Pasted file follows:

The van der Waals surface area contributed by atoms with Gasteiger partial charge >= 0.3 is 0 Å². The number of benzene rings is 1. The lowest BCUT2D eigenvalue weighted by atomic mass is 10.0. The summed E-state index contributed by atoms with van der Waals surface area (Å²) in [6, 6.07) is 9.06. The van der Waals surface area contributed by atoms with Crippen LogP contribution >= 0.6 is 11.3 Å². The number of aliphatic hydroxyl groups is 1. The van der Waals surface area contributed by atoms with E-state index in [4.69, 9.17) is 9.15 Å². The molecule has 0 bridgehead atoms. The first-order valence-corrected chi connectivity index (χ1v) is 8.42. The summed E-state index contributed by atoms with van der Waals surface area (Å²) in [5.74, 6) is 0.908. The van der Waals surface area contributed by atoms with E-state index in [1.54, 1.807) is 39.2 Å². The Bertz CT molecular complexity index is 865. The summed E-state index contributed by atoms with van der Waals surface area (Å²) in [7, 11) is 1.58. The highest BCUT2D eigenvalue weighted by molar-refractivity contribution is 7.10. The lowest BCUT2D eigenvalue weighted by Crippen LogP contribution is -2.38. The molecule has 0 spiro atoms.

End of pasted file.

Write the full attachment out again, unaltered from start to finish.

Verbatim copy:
The van der Waals surface area contributed by atoms with Gasteiger partial charge >= 0.3 is 0 Å². The number of benzene rings is 1. The lowest BCUT2D eigenvalue weighted by atomic mass is 10.0. The summed E-state index contributed by atoms with van der Waals surface area (Å²) in [6, 6.07) is 9.06. The van der Waals surface area contributed by atoms with Crippen LogP contribution >= 0.6 is 11.3 Å². The number of aliphatic hydroxyl groups is 1. The van der Waals surface area contributed by atoms with E-state index in [4.69, 9.17) is 9.15 Å². The molecule has 0 bridgehead atoms. The first-order valence-corrected chi connectivity index (χ1v) is 8.42. The summed E-state index contributed by atoms with van der Waals surface area (Å²) in [5.74, 6) is 0.908. The van der Waals surface area contributed by atoms with E-state index in [1.54, 1.807) is 39.2 Å². The Bertz CT molecular complexity index is 865. The summed E-state index contributed by atoms with van der Waals surface area (Å²) in [7, 11) is 1.58. The highest BCUT2D eigenvalue weighted by molar-refractivity contribution is 7.10. The lowest BCUT2D eigenvalue weighted by Crippen LogP contribution is -2.38. The molecule has 0 spiro atoms.